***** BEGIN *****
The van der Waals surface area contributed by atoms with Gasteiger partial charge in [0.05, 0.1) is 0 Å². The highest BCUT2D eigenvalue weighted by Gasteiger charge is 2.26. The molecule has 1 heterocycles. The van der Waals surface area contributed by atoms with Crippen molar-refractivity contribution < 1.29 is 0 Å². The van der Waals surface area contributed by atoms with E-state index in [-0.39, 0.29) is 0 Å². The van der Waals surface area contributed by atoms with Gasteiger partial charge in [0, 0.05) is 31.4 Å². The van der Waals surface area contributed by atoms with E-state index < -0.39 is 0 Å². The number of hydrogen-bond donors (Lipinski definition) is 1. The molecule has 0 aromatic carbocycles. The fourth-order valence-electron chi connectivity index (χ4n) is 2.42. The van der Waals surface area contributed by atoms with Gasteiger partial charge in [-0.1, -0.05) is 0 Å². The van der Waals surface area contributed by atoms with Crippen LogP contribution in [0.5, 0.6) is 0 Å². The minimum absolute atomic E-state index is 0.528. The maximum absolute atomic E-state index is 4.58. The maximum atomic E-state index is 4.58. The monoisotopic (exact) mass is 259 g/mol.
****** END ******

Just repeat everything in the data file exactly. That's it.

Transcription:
The van der Waals surface area contributed by atoms with Gasteiger partial charge in [0.05, 0.1) is 0 Å². The highest BCUT2D eigenvalue weighted by Gasteiger charge is 2.26. The molecule has 1 heterocycles. The van der Waals surface area contributed by atoms with Crippen molar-refractivity contribution < 1.29 is 0 Å². The van der Waals surface area contributed by atoms with E-state index in [-0.39, 0.29) is 0 Å². The van der Waals surface area contributed by atoms with Gasteiger partial charge in [0, 0.05) is 31.4 Å². The van der Waals surface area contributed by atoms with E-state index < -0.39 is 0 Å². The number of hydrogen-bond donors (Lipinski definition) is 1. The molecule has 0 aromatic carbocycles. The fourth-order valence-electron chi connectivity index (χ4n) is 2.42. The van der Waals surface area contributed by atoms with Gasteiger partial charge in [-0.1, -0.05) is 0 Å². The van der Waals surface area contributed by atoms with Crippen LogP contribution in [0.5, 0.6) is 0 Å². The minimum absolute atomic E-state index is 0.528. The maximum absolute atomic E-state index is 4.58. The maximum atomic E-state index is 4.58. The monoisotopic (exact) mass is 259 g/mol.